Sunday, August 18, 2013

Jesus Christ Superman

I’ll admit it.  Reflecting back on the big tentpole pictures of the summer, even the ones I found enjoyable seemed to evaporate from memory quickly.  But while it’s far from perfect, Man of Steel (Snyder) still lingers.

I think what I like about the film is that it addresses something that the other films have largely avoided, or only given lip service to: That Supes is genuinely super-human.  Not just extra-powerful, but almost godlike in his abilities (on a relative scale).  The devastation of Metropolis at the end is exhausting, given the overall film’s running time, but essential in conveying how humanity is mere cannon fodder if two true Super Men were to do battle.

But the irony is that despite the acknowledgment of this fact, the film is the least messianic about Superman than any we’ve ever seen.  In the Christopher Reeve incarnation, man is essentially powerless, and Superman must come and save the day for the planet time and time again.  At the end of Kill Bill, Part 2, Bill has a monologue on how the persona of Clark Kent is Kal-El’s commentary on (and veiled contempt for) mankind.  It’s a patronizing position, but apt because in those films, he’s all-powerful, but man is also hopelessly impotent.  This is even taken to the extent that Earth gains an entitlement complex by the time we reach Superman 3, where our hero is criticized for not always being able to save everyone, all the time.

However, despite being more powerful than any Superman we've seen thus far, Man of Steel's Superman is still less god, and more man.  His search for answers to his own identity make him more accessible, and his dedication to being an example for Earth, not an answer to all its troubles, is not mere lip service, as we see in the moving sacrifice of Col. Hardy and Dr. Hamilton (Chris Meloni & Richard Schiff, respectively) in the destruction of the Earth Builder.  Earth’s rescue is a collaboration; Supes may be the architect, but mankind has a real stake in its own salvation.  And that’s something we’ve never seen before.

I liked this film because it also (intentionally or not) harkened back to one of my favorite sci-fi films of the 70s, God Told Me To (Cohen, 1976).  In it, a supernatural being here on Earth assumes upon himself his own personal God complex.  And who can blame him?  A miraculous birth, powers far beyond his peers, in a society steeped in religion but agnostic when it comes to life on other planets—what else is he supposed to conclude other than that he represents a spiritual Second Coming?  And when you are dealing with someone who not only believes he’s God but has the power to back it up, what then?  It is director Larry Cohen’s finest film (Andy Kaufman’s too, incidentally), and it takes perverse pleasure in merging and melding these myths and cultural tropes that cinematic sci-fi usually keeps quite separate.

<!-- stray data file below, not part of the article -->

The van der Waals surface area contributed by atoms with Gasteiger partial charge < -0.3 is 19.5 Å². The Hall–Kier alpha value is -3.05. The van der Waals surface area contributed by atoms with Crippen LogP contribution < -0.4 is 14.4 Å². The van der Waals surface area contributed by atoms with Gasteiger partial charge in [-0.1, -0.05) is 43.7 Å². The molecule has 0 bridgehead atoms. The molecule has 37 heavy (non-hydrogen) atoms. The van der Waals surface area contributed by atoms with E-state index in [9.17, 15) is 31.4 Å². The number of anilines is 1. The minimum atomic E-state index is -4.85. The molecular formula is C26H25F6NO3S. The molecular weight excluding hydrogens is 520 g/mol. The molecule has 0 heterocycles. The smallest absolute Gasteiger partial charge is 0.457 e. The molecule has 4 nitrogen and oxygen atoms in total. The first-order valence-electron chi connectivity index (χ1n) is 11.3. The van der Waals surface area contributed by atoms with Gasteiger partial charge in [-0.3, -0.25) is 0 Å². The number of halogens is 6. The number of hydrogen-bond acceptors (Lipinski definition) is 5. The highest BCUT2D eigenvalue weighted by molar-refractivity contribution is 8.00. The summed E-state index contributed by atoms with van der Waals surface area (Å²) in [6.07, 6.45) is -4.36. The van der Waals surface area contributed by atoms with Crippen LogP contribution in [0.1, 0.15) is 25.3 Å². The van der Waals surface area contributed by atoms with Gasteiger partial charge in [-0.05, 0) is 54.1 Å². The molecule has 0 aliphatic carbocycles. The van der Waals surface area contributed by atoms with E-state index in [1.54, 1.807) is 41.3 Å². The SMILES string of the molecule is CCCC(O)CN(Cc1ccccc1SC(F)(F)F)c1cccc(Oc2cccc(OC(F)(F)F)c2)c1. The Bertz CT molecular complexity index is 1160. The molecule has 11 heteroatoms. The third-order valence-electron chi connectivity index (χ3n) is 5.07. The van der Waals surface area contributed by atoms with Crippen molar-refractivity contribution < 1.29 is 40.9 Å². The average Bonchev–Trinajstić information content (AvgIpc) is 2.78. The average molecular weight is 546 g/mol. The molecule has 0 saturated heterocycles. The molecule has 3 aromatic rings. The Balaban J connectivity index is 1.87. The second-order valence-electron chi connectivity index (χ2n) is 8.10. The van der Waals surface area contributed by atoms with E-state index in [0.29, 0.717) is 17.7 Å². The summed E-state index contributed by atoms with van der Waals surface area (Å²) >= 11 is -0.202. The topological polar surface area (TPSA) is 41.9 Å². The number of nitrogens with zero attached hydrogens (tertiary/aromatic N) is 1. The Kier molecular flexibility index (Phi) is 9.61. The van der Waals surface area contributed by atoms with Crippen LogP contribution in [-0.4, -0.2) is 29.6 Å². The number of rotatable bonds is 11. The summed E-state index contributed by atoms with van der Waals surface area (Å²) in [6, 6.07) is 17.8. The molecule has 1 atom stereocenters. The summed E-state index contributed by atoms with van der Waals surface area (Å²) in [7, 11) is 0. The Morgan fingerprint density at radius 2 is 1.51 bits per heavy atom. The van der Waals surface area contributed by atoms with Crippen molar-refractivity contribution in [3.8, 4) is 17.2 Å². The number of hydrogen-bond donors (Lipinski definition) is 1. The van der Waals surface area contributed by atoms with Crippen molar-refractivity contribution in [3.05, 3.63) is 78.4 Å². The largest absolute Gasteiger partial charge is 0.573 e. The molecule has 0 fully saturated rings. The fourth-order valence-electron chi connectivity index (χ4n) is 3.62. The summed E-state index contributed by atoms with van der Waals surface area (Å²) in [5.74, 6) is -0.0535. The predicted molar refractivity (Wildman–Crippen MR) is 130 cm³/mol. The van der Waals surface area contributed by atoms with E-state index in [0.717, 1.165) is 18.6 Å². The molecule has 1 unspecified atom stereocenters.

There were other things I liked about Man of Steel, too.  Krypton was a real place, with a real culture and history, not just a sound stage.  Zod is not just power mad; he’s a totalitarian on a genocidal mission, which makes him more believable and more horrifying.  True, Kevin Costner’s death is stupid and doesn’t have the poignancy of Glenn Ford's in the 1978 version, and the romance with Lois needed time to breathe.  It’s too fast, too sudden.  But Diane Lane, as Ma Kent, picks up the emotional slack and you see how the Kents would’ve raised their son with a stalwart code of values.  

But in the end, the film tries to explain Superman, not just accept him on faith.  In the original Superman, he just…shows up one day, out of the blue.  His appearance to humanity is completely arbitrary (unless it’s to save Lois’s life).  But here, Kal-El is forced to make a choice that redefines his purpose, and the planet’s own self-awareness, too.  His search for this purpose ends up bringing the Kryptonians to Earth.  His sense of responsibility is why he reveals himself, at long last.  Call it The Last Temptation of Clark.  Until now, the cinematic Superman was always one-dimensional, a goody-two shoes.  That’s what made him truly alien.  He isn’t even known by his superhero moniker here.  This is not just a reboot, but a new conception of the character altogether.  I’m curious to see where it goes.

Of course, my favorite silver screen Superman is still the one conceived by the Fleischer brothers in their marvelous cartoon shorts of the 40s.  Here's one gem from 1942.

The first card (a greeting card, actually) has a Superman stamp issued as part of the DC comic book series (Scott #4084k) and is paired up with the Superman stamp that was part of the Celebrate the Century series (#3185f).  And Canada had a Superman stamp too, from 1995.  The other Superman stamp (#4084a) and FDC from that DC comic series is on the other card (a postcard), along with Supergirl (#4084i) from the same series.  As a concession to possible comic collectors, I also added a Marvel stamp on each of these cards from a subsequent release, too--hence The Hulk (#4159l) and Captain America (#4159e).